Johns Hopkins Gazette: January 9, 1995

Holland Ford's Team Gets Nod Over JPL, Goddard

By Emil Venere

     NASA has selected a team of scientists headed by Hopkins
astronomer Holland Ford to design a new camera that may enable
the Hubble Space Telescope to bring the very edge of the universe
into focus.
     The Hubble Advanced Camera for Exploration will be eight
times more sensitive than the present camera, promising to yield
new insights into cosmology, while also providing important
details about the solar system. It is scheduled to be installed
by astronauts during a servicing mission in 1999. HACE will make
the space telescope 16 times more efficient at finding galaxies
and clusters of galaxies forming in the early universe, and it
will give cosmologists a precise tool for probing the mysterious
"dark matter."
     Astronomers plan to photograph the deepest possible reaches
of space, surveying nearly a square degree of the sky--a region
about the size of four full moons. The survey will take hundreds
of hours of observing time. But when it is finished, scientists
hope to see literally all the galaxies that emit optical light
within that region, said Dr. Ford, a professor in the Department
of Physics and Astronomy.
     "That's a very exciting possibility, the idea that we may be
able to photograph an area of the sky and in those directions see
virtually all of the galaxies in the universe," he said.
     The design was one of three proposals, facing stiff
competition from the Jet Propulsion Laboratory and the Goddard
Space Flight Center. JPL was considered a favorite, having
designed both of the space telescope's previous cameras, Dr. Ford
     But his team had an advantage. Many of the scientists,
himself included, were involved in the design of COSTAR, a device
installed in December 1993 that corrected the blurred vision for
three of the space telescope's instruments, impaired by a flaw in
the primary mirror. 
     "My own belief is that we have a very strong science team,"
said Dr. Ford, principal investigator for the HACE project, who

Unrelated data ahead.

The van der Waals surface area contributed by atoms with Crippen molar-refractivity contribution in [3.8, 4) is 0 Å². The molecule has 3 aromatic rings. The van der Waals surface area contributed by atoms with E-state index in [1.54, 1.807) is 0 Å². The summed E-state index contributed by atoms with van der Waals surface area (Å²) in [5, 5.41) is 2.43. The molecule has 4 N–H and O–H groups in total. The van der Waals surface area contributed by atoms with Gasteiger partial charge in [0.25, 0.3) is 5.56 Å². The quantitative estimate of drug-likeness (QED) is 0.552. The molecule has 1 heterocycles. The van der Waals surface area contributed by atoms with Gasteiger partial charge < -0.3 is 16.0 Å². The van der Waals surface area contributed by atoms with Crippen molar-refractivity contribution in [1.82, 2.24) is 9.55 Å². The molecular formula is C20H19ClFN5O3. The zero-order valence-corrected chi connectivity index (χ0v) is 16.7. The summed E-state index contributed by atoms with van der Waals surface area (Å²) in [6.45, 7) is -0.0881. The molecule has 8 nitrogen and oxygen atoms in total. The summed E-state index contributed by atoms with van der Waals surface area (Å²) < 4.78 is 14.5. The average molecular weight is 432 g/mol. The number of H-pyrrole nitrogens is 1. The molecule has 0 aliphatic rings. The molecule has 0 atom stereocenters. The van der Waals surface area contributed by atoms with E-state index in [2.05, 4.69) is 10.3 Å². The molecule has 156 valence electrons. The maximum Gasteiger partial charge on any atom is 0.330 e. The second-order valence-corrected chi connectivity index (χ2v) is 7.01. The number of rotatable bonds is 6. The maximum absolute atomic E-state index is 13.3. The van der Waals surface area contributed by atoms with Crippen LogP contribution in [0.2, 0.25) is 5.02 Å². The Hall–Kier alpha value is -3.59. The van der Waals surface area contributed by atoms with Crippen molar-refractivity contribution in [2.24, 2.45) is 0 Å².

has a dual appointment at Space Telescope Science Institute.
Scientists and engineers developing HACE are from Hopkins, STScI,
the University of Arizona, the University of California, Santa
Cruz, and the University of Leiden in the Netherlands.
     Collectively, they've had "hundreds of years of experience"
using the space telescope, which was launched in April 1990, said
Jim Crocker, the HACE systems engineer.
     "They knew not only the science but they knew what the
telescope was capable of," he said.  "I think, for the first
time, with this instrument we will be able to fully exploit the
capabilities of the space telescope."
     Crocker conceived COSTAR's design while director of STScI's
advanced programs office. He presently is on a one-year leave of
absence at the European Southern Observatory, in Germany.
     HACE will be built by Ball Aerospace Corp., in Boulder,
Colo., which also built COSTAR.
     The new camera's design includes a "solar blind channel"
that blocks out all but certain ultraviolet light, enabling
scientists to make detailed atmospheric studies of other planets
in the solar system, said Paul Feldman, a Hopkins professor in
the Department of Physics and Astronomy. HACE's superb
sensitivity will enable much shorter exposures than those
required by the present camera, called the Wide Field Planetary
Camera-2. Long exposures of objects such as Jupiter cause smeared
images of features in the Jovian atmosphere, since the planet
rotates in the time it takes to capture the image. The new camera
will snap pictures in 15 to 30 seconds, making much sharper
images, said Dr. Feldman, a member of the science team.
     He wants to use HACE to study how solar radiation and solar
winds interact with the upper atmosphere of Jupiter and other
planets in the solar system. Another possible use will be to
study the inner structure of comets. 
     Because the space telescope is above Earth's image-
distorting atmosphere, it is ideal for precisely measuring the
distances of galaxies. By carefully measuring the way that light
from a distant galaxy fluctuates, astronomers can calculate
precisely how far away it is. WFPC-2 isn't efficient enough to
make the measurements for a large sample of distant galaxies--it
takes too much observing time to collect enough light. A large
sample is needed in order to map the large-scale distribution of
matter. The new camera's increased efficiency will make those
measurements possible, said Marc Postman, an astrophysicist at
     HACE will feature a novel design that has the fewest
possible number of reflecting surfaces, so that fewer photons are
lost. Other advanced features making the camera more efficient
include highly reflective coatings and a larger and more
sensitive imaging chip, made up of imaging sensors called
charge-coupled devices. The CCDs will form an array containing
4,096-by-4,096 pixels, compared with the current camera's
1,600-by-1,600 pixels. 
     The new camera won't actually replace WFPC-2, which was
installed with COSTAR in 1993. HACE is an axial instrument,
meaning it is located perpendicular to the focal plane. It will
replace one of HST's four axial instruments, depending on which
one is least needed by the time of the servicing mission, Crocker
said. WFPC-2 is a radial instrument, the only such instrument on
HST, and is located parallel to the focal plane.
     George Hartig, an astrophysicist at STScI, is project
scientist for HACE. One other Hopkins scientist, postdoctoral
fellow Tom Broadhurst, is working on the project. 

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